This is a throwback post to my Reflections on Rwanda Genocide Study Trip in May 2012
In May 2012, I travelled on the Reflections on Rwanda program, a two-week trip for Canadian students to visit the Republic of Rwanda and study the genocide that occurred there in 1994. The purpose for studying genocide is to gain insight into human nature through studying the extremes in human action. Listening to the stories of rescuers and survivors prompts me to study the virtues required to affirm the sanctity of human persons.
Confronting profound evil is a difficult experience that challenges my faith. We toured dozens of memorial sites throughout the country. Many of these sites were former churches where people had fled seeking refuge and peace. At each site, we saw hundreds of skulls and bones of victims. Looking at those skulls and bones, I thought about my own skull and my own bones. I thought about how these bones and skulls fall short of truly representing the victims. What the skulls and bones do emphasize is equality, but what they deemphasize is individuality. When I observed a display with rosaries and identity cards among the skulls, it made me think about the dynamism of the life that once animated those bodies that were so violently destroyed.
This is a quick post to direct you to the story of Cyprien and Daphrose Rugumba, a Rwandan couple whose cause for canonization is underway.
This article in The Pillar tells the story of how Daphrose was a faithful Christian who raised her ten children in the faith despite her husband’s infidelity and the mockery he made of her witness and convictions.
As reported in aforementioned the article and also by the Emmanuel Community of which the couple eventually became members and founders of the Rwandan branch:
I still remember my utter perplexity at a so-called professor of Genocide Studies at a Canadian university having accused me of “voyeurism” for having travelled to Germany, Poland, and Rwanda on genocide study trips.
Now, I can see that such a bizarre accusation might stem from failing to see the way in which studying genocide properly can actually constitute an education in moral sense. By learning about perpetrators and meeting with rescuers and survivors, my friends and I with whom I studied and travelled encountered the moral drama of human action and responsibility in persons and deeds, not in mere systems or abstractions.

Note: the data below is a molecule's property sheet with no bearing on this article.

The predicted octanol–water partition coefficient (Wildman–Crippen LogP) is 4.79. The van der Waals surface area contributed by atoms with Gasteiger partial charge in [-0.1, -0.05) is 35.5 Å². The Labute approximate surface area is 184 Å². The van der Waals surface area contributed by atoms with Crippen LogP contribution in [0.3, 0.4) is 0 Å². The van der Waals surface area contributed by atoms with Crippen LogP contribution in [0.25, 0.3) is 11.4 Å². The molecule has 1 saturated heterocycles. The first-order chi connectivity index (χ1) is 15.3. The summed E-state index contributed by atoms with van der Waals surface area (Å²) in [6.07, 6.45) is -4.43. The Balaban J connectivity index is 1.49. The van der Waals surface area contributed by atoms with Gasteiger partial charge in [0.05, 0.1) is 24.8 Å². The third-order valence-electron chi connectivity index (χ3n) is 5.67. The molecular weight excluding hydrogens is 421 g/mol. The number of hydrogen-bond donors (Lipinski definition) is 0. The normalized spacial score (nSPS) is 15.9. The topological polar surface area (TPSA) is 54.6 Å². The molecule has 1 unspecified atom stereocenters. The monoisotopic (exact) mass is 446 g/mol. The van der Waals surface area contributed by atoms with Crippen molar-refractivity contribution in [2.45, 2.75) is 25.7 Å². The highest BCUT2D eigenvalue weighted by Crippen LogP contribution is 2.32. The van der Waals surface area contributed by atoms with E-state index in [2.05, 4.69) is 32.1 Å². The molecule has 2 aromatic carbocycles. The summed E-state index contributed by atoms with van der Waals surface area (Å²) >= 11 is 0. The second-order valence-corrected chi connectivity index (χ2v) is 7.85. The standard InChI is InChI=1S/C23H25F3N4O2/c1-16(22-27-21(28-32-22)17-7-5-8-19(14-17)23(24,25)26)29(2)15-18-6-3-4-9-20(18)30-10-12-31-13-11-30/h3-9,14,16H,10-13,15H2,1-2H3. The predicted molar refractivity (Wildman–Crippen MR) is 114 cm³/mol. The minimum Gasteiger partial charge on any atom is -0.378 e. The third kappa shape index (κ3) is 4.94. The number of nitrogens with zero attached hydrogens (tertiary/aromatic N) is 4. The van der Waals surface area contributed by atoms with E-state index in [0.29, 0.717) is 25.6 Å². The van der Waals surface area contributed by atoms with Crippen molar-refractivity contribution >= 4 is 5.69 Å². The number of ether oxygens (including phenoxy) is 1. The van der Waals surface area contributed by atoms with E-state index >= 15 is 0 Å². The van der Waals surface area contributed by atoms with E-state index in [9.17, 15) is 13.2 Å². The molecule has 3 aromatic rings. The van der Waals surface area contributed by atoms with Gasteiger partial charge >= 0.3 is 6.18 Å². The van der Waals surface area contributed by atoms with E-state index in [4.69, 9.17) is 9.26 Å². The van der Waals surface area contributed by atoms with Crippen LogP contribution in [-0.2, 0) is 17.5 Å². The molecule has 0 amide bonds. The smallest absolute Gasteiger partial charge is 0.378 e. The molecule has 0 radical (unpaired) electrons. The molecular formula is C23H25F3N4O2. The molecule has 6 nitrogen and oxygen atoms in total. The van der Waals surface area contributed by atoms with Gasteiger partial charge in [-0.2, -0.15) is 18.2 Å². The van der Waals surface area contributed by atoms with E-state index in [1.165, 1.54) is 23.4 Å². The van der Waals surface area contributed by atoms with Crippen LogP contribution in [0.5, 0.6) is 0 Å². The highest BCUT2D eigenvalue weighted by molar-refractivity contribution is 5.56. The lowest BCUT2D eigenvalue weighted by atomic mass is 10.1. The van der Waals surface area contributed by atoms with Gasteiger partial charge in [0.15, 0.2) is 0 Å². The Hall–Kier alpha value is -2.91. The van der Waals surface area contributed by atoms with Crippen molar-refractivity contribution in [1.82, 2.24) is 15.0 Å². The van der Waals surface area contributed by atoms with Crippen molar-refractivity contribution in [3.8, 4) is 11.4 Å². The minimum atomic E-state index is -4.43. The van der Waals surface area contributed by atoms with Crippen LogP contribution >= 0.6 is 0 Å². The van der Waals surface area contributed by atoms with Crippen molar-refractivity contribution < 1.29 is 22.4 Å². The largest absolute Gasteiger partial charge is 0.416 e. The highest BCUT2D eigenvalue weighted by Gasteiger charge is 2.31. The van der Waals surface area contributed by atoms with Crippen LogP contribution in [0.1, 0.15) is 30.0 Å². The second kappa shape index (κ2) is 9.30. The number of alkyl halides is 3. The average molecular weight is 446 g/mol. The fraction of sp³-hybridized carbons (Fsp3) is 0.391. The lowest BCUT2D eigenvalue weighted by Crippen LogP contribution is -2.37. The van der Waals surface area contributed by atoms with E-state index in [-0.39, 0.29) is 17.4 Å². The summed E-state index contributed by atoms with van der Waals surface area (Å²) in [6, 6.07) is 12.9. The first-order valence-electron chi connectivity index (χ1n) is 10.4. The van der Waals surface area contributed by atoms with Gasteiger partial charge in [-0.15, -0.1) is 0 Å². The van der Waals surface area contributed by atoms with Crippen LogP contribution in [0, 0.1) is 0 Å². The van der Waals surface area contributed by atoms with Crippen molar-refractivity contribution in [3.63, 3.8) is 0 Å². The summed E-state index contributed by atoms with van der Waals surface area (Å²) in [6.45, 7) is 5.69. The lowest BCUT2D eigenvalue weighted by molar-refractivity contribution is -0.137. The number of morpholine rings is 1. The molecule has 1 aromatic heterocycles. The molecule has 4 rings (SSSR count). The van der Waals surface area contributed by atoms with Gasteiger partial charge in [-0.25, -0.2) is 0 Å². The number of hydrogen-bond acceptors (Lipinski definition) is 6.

Nine years ago today, I was visiting the Kigali Genocide Memorial during the Reflections on Rwanda study trip.
Both at the museum, and then at numerous genocide sites we visited throughout the country, there was a room filled with the skulls and bones of victims.
What is the value of such genocide education where new generations see the bodies of victims of in this way?
For me, it was quite dramatic. I don’t think I had ever seen real human skulls before. Knowing the reasons for these ones being on permanent display heightened the intensity.
Tomorrow, April 7th, is Genocide against the Tutsi Memorial Day.
Nine years ago, I participated in the Reflections on Rwanda program to study this genocide, especially through encountering rescuers and survivors and listening to their stories.
Some of my family and friends were not sure why I wanted to go on a genocide study a trip.
I even met a professor (of Genocide Studies, no less) who described travelling to the sites of historical genocides as voyeurism.